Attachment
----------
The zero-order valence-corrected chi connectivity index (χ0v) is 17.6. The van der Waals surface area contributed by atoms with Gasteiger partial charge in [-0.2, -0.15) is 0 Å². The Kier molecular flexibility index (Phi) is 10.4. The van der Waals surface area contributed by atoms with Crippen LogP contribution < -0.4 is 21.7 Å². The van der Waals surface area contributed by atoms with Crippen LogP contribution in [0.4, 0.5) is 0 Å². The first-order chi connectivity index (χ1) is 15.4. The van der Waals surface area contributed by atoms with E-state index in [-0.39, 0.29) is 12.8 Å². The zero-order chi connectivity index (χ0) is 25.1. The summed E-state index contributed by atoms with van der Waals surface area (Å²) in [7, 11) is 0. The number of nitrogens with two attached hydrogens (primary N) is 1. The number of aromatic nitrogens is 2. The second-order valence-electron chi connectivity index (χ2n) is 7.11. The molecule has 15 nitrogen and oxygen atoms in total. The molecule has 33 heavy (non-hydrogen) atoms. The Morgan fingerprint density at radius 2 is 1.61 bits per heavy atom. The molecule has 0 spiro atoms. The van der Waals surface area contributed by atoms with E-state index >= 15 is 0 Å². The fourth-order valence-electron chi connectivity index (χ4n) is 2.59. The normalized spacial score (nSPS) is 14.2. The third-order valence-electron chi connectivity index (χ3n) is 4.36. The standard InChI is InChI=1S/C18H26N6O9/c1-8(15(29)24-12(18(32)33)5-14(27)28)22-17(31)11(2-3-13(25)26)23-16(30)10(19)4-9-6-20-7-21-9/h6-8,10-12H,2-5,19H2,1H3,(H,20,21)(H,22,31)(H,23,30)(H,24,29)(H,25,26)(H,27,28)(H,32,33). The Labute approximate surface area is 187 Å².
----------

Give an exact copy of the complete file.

The zero-order valence-corrected chi connectivity index (χ0v) is 17.6. The van der Waals surface area contributed by atoms with Gasteiger partial charge in [-0.2, -0.15) is 0 Å². The Kier molecular flexibility index (Phi) is 10.4. The van der Waals surface area contributed by atoms with Crippen LogP contribution < -0.4 is 21.7 Å². The van der Waals surface area contributed by atoms with Crippen LogP contribution in [0.4, 0.5) is 0 Å². The first-order chi connectivity index (χ1) is 15.4. The van der Waals surface area contributed by atoms with E-state index in [-0.39, 0.29) is 12.8 Å². The zero-order chi connectivity index (χ0) is 25.1. The summed E-state index contributed by atoms with van der Waals surface area (Å²) in [7, 11) is 0. The number of nitrogens with two attached hydrogens (primary N) is 1. The number of aromatic nitrogens is 2. The second-order valence-electron chi connectivity index (χ2n) is 7.11. The molecule has 15 nitrogen and oxygen atoms in total. The molecule has 33 heavy (non-hydrogen) atoms. The Morgan fingerprint density at radius 2 is 1.61 bits per heavy atom. The molecule has 0 spiro atoms. The van der Waals surface area contributed by atoms with E-state index >= 15 is 0 Å². The fourth-order valence-electron chi connectivity index (χ4n) is 2.59. The normalized spacial score (nSPS) is 14.2. The third-order valence-electron chi connectivity index (χ3n) is 4.36. The standard InChI is InChI=1S/C18H26N6O9/c1-8(15(29)24-12(18(32)33)5-14(27)28)22-17(31)11(2-3-13(25)26)23-16(30)10(19)4-9-6-20-7-21-9/h6-8,10-12H,2-5,19H2,1H3,(H,20,21)(H,22,31)(H,23,30)(H,24,29)(H,25,26)(H,27,28)(H,32,33). The Labute approximate surface area is 187 Å².